Had this version of Lookin' to Get Out been released in 1982, it could have been a special event in Hal Ashby's filmography. In this looser cut, it's a more commercial proposition than Robert Altman's California Split, another story of compulsive gamblers. Warners' new release will hopefully redeem Lookin's filmic reputation.

The Extended Cut restores the very first performance of Angelina Jolie. The four year-old Jolie is very recognizably herself in a brief but cute reunion scene with Alex Kovac. It's too bad that Warners missed a Father's Day release date for the new DVD, as the father-daughter sparks between Jolie and Voight give Lookin' to Get Out an added kick of nostalgia.

Warner Home Entertainment's Extended Cut DVD release of Lookin' to Get Out is a transfer of Hal Ashby's one-of-a-kind archived print, and therefore is a few clicks below transfer perfection. Only by looking at the original trailer do we see that Haskell Wexler's original cinematography was slightly richer and sharper. The new version has nothing to hide.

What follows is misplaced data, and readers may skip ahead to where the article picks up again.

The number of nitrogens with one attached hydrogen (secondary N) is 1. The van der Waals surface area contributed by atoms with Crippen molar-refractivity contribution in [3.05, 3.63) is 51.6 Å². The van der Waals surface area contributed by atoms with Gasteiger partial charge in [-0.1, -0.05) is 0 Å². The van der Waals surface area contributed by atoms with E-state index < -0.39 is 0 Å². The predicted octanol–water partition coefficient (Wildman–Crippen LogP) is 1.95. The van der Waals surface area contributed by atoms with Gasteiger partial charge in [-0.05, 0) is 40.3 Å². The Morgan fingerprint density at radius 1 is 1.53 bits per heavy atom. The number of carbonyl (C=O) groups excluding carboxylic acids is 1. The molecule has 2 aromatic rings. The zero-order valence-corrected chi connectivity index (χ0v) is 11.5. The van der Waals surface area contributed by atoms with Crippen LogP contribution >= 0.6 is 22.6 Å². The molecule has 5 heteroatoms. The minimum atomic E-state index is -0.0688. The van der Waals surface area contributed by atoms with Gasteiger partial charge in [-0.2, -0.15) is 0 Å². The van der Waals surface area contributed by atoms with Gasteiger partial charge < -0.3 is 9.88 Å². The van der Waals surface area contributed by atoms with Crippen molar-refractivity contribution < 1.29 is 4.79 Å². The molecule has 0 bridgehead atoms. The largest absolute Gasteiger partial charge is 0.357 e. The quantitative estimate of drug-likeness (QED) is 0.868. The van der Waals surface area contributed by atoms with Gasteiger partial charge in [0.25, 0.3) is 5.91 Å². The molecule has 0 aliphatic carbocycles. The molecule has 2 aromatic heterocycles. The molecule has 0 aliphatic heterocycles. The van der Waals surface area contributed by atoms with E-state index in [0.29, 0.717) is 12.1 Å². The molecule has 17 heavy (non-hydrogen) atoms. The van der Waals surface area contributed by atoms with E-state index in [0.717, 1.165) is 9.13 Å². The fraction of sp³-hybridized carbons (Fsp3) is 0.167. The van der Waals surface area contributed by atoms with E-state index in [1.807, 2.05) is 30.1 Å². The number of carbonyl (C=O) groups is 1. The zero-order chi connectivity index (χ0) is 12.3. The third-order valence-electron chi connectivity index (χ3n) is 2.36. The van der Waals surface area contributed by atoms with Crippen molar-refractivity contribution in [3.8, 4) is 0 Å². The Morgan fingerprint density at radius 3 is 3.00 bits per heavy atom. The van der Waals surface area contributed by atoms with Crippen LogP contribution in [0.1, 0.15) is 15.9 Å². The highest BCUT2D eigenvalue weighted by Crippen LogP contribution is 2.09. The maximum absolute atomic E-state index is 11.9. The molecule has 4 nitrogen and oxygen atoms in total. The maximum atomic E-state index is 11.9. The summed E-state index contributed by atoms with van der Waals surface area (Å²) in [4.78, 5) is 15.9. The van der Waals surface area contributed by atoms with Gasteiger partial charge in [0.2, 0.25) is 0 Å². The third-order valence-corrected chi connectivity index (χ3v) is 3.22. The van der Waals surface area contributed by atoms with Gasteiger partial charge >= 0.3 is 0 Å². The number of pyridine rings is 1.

Laurent Bouzereau's new featurette The Cast Looks Back investigates the Lookin' experience through interviews with Jon Voight, Burt Young and Ann-Margret. Co-screenwriter Al Schwartz recalls dreaming up the story idea on a Las Vegas bender with actor Joe Turkel. All share their memories of Ashby, and praise the work of cinematographer Wexler and the legendary production designer Robert Boyle. The featurette ends with some funny on-camera exchanges between Voight and Ann-Margret, who jokingly corrects Voight on her name.

For more information about Lookin' to Get Out, visit Warner Video. To order Lookin' to Get Out, go to TCM Shopping.

by Glenn Erickson
Lookin' To Get Out - Hal Ashby's Lookin' To Get Out - The Extended Version On Dvd

Lookin' to Get Out - Hal Ashby's LOOKIN' TO GET OUT - The Extended Version on DVD